No Big Surprises Tonight -- Feb. 4, 1997
Watts: The GOP's American Dream Come True -- Feb. 4, 1997
A Reporter's Notebook
Spin Central in the shadow of the O.J. verdict
WASHINGTON (AllPolitics, Feb. 4) -- It's one of the great sweaty rituals of Washington.
About the time Bill Clinton hit page 12 of his 13-page speech, reporters sitting in the press gallery above and behind the president began to quietly edge toward the doors and head downstairs to Statuary Hall.
For an hour afterward or so, this imposing, and at other times stately, room is Spin Central. Tonight it contains a hot (because of the TV lights), shoving, claustrophobic mass of people -- members of Congress reacting to what the president said, reporters who cover Washington for newspapers across the country looking for someone from their home state, and tape recorders jammed into pols' faces.
It's not exactly conducive to calm reflection, but some of the participants managed.
Sen. John McCain (R-Ariz.), co-author of a campaign finance measure that Clinton supports, liked the president's call to pass the legislation by July 4th.
"I was shocked that my colleagues didn't spring to their feet, like I did," McCain said with a grin. "I had to turn around and ask them to stand up."
McCain said passing campaign finance reform will take a public groundswell. "The anger is out there now. The shock is out there," McCain said. "Now we need to mobilize American public opinion. But clearly it's not going to come from within the Congress. This system is incumbency insurance. Incumbents aren't going to want to change a system that insures their lifetime service in Congress."
McCain recalled how Watergate's scandals led to reforms in 1974. "Major scandals are upon us," he added. "I believe that Senator [Fred] Thompson's committee will expose Republican abuses as well as Democrat abuses."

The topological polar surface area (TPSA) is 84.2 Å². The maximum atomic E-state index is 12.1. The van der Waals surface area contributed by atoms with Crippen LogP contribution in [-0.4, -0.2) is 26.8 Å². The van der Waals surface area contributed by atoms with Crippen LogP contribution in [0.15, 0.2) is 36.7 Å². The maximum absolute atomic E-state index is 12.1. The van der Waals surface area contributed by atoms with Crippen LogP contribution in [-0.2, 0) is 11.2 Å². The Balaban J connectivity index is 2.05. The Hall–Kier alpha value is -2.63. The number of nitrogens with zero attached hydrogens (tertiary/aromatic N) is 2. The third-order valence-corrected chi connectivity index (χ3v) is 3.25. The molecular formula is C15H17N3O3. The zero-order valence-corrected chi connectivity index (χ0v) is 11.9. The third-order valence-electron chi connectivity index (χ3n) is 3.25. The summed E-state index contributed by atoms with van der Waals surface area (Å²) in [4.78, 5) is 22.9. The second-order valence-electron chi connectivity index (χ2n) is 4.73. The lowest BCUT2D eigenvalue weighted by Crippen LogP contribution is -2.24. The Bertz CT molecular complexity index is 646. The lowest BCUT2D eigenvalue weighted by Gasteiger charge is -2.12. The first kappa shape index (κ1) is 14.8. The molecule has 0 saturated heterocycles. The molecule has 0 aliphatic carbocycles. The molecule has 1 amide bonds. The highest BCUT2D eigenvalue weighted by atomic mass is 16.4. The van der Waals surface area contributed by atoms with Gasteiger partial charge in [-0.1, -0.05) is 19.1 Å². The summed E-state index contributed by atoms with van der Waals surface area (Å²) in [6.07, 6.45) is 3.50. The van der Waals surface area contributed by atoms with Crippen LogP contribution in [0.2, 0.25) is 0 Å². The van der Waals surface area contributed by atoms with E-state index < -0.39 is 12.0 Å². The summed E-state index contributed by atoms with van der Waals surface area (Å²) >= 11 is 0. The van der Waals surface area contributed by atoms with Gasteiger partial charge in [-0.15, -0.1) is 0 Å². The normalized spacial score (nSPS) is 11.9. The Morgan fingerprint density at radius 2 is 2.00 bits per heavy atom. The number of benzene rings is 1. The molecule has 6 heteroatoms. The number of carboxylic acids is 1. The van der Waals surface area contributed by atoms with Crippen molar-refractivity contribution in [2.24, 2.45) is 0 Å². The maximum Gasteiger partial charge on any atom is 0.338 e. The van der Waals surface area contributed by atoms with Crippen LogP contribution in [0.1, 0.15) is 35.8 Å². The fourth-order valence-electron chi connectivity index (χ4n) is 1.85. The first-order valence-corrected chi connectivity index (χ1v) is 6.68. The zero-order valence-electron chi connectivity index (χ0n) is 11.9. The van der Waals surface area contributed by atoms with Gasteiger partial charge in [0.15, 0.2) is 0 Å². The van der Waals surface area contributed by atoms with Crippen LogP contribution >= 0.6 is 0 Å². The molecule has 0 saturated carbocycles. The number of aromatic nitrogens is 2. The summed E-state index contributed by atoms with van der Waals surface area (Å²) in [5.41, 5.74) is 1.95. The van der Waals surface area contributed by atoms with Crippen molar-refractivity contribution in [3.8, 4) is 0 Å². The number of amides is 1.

McCain was asked if Clinton has credibility to even call for campaign finance reform, given what's come out so far about Democratic fund-raising in 1996.
"I think all of us look back at some of the ways that we've raised money with something less than pride," he said. "I don't think it's appropriate for me to question his motives. My goal is to get legislation passed."
Other Republicans didn't hesitate to question the president's motives, though. Some members grumbled that just a year after Clinton declared the era of big government was over, his speech contained a long list of initiatives that would surely cost money.
"The era of big spending is still with us," said Rep. Bob Livingston (R-La.) "He promised everything to everybody."
Livingston compared Clinton's call for a computer in every home to the late populist Huey Long's promise of "a chicken in every pot."
And, unlike McCain, Livingston wasn't impressed with Clinton's call for campaign finance reform.
"The fact is that all of the campaign reform in the world is of no avail if you've got existing violations of existing law, and there is very clear evidence that foreign operatives contributed to the Democrat[ic] National Committee (DNC)," Livingston said. "That is illegal."